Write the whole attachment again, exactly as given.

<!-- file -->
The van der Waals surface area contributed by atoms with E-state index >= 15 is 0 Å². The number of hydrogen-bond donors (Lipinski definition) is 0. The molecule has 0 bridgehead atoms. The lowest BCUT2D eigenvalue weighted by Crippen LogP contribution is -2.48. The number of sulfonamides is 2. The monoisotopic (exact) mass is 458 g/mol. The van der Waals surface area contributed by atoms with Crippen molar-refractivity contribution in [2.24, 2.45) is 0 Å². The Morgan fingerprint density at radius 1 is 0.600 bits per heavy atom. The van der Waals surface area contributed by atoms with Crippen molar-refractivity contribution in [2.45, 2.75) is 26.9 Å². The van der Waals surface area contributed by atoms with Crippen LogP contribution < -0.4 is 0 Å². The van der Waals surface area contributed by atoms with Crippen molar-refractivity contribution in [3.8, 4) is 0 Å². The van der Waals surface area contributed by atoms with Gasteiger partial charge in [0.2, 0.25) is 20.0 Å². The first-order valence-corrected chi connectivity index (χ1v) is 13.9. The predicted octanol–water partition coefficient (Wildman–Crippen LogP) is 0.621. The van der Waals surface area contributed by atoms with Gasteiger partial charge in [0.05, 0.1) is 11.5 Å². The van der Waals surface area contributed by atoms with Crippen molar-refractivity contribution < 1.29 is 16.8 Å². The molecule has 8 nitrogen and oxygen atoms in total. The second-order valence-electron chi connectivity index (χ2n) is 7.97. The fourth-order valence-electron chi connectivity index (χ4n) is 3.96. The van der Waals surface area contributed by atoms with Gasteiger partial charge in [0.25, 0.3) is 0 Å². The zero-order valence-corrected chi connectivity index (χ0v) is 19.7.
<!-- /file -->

The van der Waals surface area contributed by atoms with E-state index >= 15 is 0 Å². The number of hydrogen-bond donors (Lipinski definition) is 0. The molecule has 0 bridgehead atoms. The lowest BCUT2D eigenvalue weighted by Crippen LogP contribution is -2.48. The number of sulfonamides is 2. The monoisotopic (exact) mass is 458 g/mol. The van der Waals surface area contributed by atoms with Crippen molar-refractivity contribution in [2.24, 2.45) is 0 Å². The Morgan fingerprint density at radius 1 is 0.600 bits per heavy atom. The van der Waals surface area contributed by atoms with Crippen molar-refractivity contribution in [2.45, 2.75) is 26.9 Å². The van der Waals surface area contributed by atoms with Crippen LogP contribution < -0.4 is 0 Å². The van der Waals surface area contributed by atoms with Crippen molar-refractivity contribution in [3.8, 4) is 0 Å². The van der Waals surface area contributed by atoms with Gasteiger partial charge in [0.2, 0.25) is 20.0 Å². The first-order valence-corrected chi connectivity index (χ1v) is 13.9. The predicted octanol–water partition coefficient (Wildman–Crippen LogP) is 0.621. The van der Waals surface area contributed by atoms with Gasteiger partial charge in [0.05, 0.1) is 11.5 Å². The van der Waals surface area contributed by atoms with Crippen molar-refractivity contribution < 1.29 is 16.8 Å². The molecule has 8 nitrogen and oxygen atoms in total. The second-order valence-electron chi connectivity index (χ2n) is 7.97. The fourth-order valence-electron chi connectivity index (χ4n) is 3.96. The van der Waals surface area contributed by atoms with Gasteiger partial charge in [0.25, 0.3) is 0 Å². The zero-order valence-corrected chi connectivity index (χ0v) is 19.7.